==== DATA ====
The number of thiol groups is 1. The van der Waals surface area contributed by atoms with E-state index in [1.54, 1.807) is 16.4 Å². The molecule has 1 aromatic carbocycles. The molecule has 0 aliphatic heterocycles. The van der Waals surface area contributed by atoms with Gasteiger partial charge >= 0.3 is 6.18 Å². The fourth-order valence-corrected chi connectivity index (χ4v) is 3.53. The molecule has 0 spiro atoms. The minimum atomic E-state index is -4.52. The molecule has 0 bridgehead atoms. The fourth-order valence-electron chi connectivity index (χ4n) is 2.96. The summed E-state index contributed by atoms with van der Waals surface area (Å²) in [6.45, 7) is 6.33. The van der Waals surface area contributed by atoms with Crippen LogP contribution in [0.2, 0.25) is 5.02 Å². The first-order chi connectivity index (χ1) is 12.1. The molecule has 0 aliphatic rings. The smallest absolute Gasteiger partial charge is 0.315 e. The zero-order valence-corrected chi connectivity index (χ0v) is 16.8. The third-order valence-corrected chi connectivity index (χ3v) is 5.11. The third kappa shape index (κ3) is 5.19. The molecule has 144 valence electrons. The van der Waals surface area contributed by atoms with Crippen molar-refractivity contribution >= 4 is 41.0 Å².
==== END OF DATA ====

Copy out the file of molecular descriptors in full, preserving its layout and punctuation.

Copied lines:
The number of thiol groups is 1. The van der Waals surface area contributed by atoms with E-state index in [1.54, 1.807) is 16.4 Å². The molecule has 1 aromatic carbocycles. The molecule has 0 aliphatic heterocycles. The van der Waals surface area contributed by atoms with Gasteiger partial charge >= 0.3 is 6.18 Å². The fourth-order valence-corrected chi connectivity index (χ4v) is 3.53. The molecule has 0 spiro atoms. The minimum atomic E-state index is -4.52. The molecule has 0 bridgehead atoms. The fourth-order valence-electron chi connectivity index (χ4n) is 2.96. The summed E-state index contributed by atoms with van der Waals surface area (Å²) in [6.45, 7) is 6.33. The van der Waals surface area contributed by atoms with Crippen LogP contribution in [0.2, 0.25) is 5.02 Å². The first-order chi connectivity index (χ1) is 12.1. The molecule has 0 aliphatic rings. The smallest absolute Gasteiger partial charge is 0.315 e. The zero-order valence-corrected chi connectivity index (χ0v) is 16.8. The third-order valence-corrected chi connectivity index (χ3v) is 5.11. The third kappa shape index (κ3) is 5.19. The molecule has 144 valence electrons. The van der Waals surface area contributed by atoms with Crippen molar-refractivity contribution >= 4 is 41.0 Å².